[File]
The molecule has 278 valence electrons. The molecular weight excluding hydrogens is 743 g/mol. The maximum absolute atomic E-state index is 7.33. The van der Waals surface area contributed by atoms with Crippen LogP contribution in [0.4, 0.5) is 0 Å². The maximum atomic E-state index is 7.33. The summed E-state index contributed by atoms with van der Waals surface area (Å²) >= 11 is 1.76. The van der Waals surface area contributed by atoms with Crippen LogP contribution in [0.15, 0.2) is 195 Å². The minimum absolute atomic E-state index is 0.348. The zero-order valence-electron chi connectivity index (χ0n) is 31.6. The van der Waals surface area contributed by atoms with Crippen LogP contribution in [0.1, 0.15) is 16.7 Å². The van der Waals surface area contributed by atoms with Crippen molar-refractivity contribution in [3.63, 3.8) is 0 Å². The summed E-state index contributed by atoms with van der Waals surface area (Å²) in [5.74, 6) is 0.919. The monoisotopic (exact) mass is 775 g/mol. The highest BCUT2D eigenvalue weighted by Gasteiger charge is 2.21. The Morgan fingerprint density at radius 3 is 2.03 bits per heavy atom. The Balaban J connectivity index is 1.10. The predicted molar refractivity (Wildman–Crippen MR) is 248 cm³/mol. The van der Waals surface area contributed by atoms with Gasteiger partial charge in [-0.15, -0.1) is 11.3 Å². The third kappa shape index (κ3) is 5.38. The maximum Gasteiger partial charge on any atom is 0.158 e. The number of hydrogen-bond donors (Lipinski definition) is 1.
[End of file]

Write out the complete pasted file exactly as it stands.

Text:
The molecule has 278 valence electrons. The molecular weight excluding hydrogens is 743 g/mol. The maximum absolute atomic E-state index is 7.33. The van der Waals surface area contributed by atoms with Crippen LogP contribution in [0.4, 0.5) is 0 Å². The maximum atomic E-state index is 7.33. The summed E-state index contributed by atoms with van der Waals surface area (Å²) >= 11 is 1.76. The van der Waals surface area contributed by atoms with Crippen LogP contribution in [0.15, 0.2) is 195 Å². The minimum absolute atomic E-state index is 0.348. The zero-order valence-electron chi connectivity index (χ0n) is 31.6. The van der Waals surface area contributed by atoms with Crippen LogP contribution in [0.1, 0.15) is 16.7 Å². The van der Waals surface area contributed by atoms with Crippen molar-refractivity contribution in [3.63, 3.8) is 0 Å². The summed E-state index contributed by atoms with van der Waals surface area (Å²) in [5.74, 6) is 0.919. The monoisotopic (exact) mass is 775 g/mol. The highest BCUT2D eigenvalue weighted by Gasteiger charge is 2.21. The Morgan fingerprint density at radius 3 is 2.03 bits per heavy atom. The Balaban J connectivity index is 1.10. The predicted molar refractivity (Wildman–Crippen MR) is 248 cm³/mol. The van der Waals surface area contributed by atoms with Gasteiger partial charge in [-0.15, -0.1) is 11.3 Å². The third kappa shape index (κ3) is 5.38. The maximum Gasteiger partial charge on any atom is 0.158 e. The number of hydrogen-bond donors (Lipinski definition) is 1.